Robotech: Invid War issues 5-8, 1992
In part 1, I explained how I got involved in drawing Robotech comics, which initially felt like being trapped. That’s how it was for the first four issues. To my surprise, the next four set me free.
I’ve often found that when you take a step forward in your craft, you don’t usually notice it as it’s happening. That’s why, when I work with artists in the first year or so of their career (mainly in storyboarding), I recommend that they periodically look back at what they were doing at the start. That’s a great way to get an objective view of how far you’ve come. If you can recognize the shortcomings of your early work, it means you’re overcoming them.
When I look back at the first four issues of Invid War, for example, I see many, many shortcomings in my figure drawing. Body and facial proportions were almost always off in one way or another. That started to correct itself in this round, for one simple reason: the story location. We shifted from Earth to the moon, and everything (except the occasional flashback) was happening in a limited environment. This meant I could spend less time on backgrounds and more time on characters. Because of Bill Spangler’s writing, the people became a much stronger focal point than the mecha battles.
I had no trouble drawing mecha back then. That was something I’d nailed down long before. But when you have to stage people and giant robots together, the people often get minimized simply because of the scale. The scale shifted in these issues, making the people much more important in terms of camera angles and page composition. This was the push I needed to start addressing the shortcomings I mentioned above. When I look back at this body of work, I see the figure drawing finally coming together. I came out of it a better artist than when I went in.
On the other hand, the inking was still a mess. The inker on the first round was Fred Perry and the inker on the second was Robert Chang, who also did cover art. I don’t remember having any contact with either of them as the project went along. I probably should have been more proactive about that, but I don’t think it would have made much of a difference. I had a very different image in my head than they did.
You’ll see that image undiluted when you get a look at the “bonus issue” below. But first, here’s a word from a very special guest…
“To the Moonbase, ALUCE!”
by Bill Spangler
In Invid War #5-8, the action moved from Earth to moonbase ALUCE II. This gave us a chance to go to some new locations, and to talk about the background of Lancer, soon to be known as Yellow Dancer, one of the leads of Robotech: The New Generation.
(I probably shouldn’t admit this in public, but I don’t think I made the connection between the moon, ALUCE and the vintage sitcom The Honeymooners until now. Oh well…)
I think my favorite issue out of this arc is #6, which includes an action sequence that alternates between an elevator shaft and elsewhere in the base. To accentuate the difference between the two environments, we had several consecutive pages that start with long vertical panels, suggesting the shaft (below left).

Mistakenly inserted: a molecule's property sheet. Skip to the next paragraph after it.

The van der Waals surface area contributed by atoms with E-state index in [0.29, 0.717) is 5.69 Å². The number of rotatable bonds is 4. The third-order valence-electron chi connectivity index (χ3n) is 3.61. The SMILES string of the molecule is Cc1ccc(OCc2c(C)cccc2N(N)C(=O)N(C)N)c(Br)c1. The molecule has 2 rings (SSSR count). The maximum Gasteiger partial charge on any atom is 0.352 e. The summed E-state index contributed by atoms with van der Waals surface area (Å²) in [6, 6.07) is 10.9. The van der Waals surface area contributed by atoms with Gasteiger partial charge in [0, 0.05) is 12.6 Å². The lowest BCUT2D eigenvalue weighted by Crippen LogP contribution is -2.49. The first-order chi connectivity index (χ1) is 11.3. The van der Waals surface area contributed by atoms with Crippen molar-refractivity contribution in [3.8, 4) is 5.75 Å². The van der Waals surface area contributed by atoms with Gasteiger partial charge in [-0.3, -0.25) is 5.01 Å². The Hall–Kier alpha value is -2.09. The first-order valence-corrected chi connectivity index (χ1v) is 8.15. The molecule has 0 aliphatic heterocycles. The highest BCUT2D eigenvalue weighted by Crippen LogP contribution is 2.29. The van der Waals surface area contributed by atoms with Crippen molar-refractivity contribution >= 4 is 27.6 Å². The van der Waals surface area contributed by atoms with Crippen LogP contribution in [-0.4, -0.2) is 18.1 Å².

I indulged my inner geek in this issue by creating a diagram of the layout of ALUCE II. Tim took my rough sketch and turned it into something that looked official. And I remember being perplexed by the ending. I wanted to show Bekka Cade’s Alpha leaving for Earth, but I couldn’t decide what the launch should look like. Was it like the deck of an aircraft carrier, a vertical launch, or something else entirely? I don’t know now whether I expressed my concerns to Tim, but I remember being amused when I saw that he finessed the question by not showing the launch.
I also want to point out the title page of issue 8 (above right), a little gem of minimalist design.
Originally, this was commissioned as a four-issue story, but a fifth issue of sorts was added when the folks at Eternity decided they wanted a Robotech back-up strip for a Captain Harlock miniseries. This story took Lancer up to the flashback we see in the TV series. (More details below.)
Issue 5: Moonwalkers
Production period: October/November 1991
Published September 1992
Issue 6: Warrior Born
Production period: November/December 1991
Published October 1992
Issue 7: The Last Uprising
Production period: December 1991/January 1992
Published November 1992
Issue 8: Leap in the Dark
Production period: January/February 1992
Published December 1992
I don’t remember exactly how this “bonus issue” came about, but I do remember why it was proposed; in order to cross-pollinate the two titles I was drawing, the editor at Eternity wanted to add a Robotech backup feature to Captain Harlock. The story would run through all four issues of Fall of the Empire in 6-page increments for a total of 24 pages. At the end, they would be collected into a one-shot. That part of the idea made sense.
What didn’t make sense was the timing. Firewalkers was written as a followup to Invid War 5-8, but it debuted two months before issue 5 came out. So I don’t know if anyone knew what to make of it. Either way, the one-shot came out right after Invid War #8 and was penciled and inked by me alone. So at least I finally got a chance to show the world what I wanted these comics to look like.
I’ll get into more of that in the next round, because there’s a lot to say about it.
Serialized in Captain Harlock, Fall of the Empire July-Oct 1992
Standalone issue published January 1993
What a trip down memory lane with these. I was so lucky to have such a good comic shop in my teens. Thanks for sharing some of your classic work.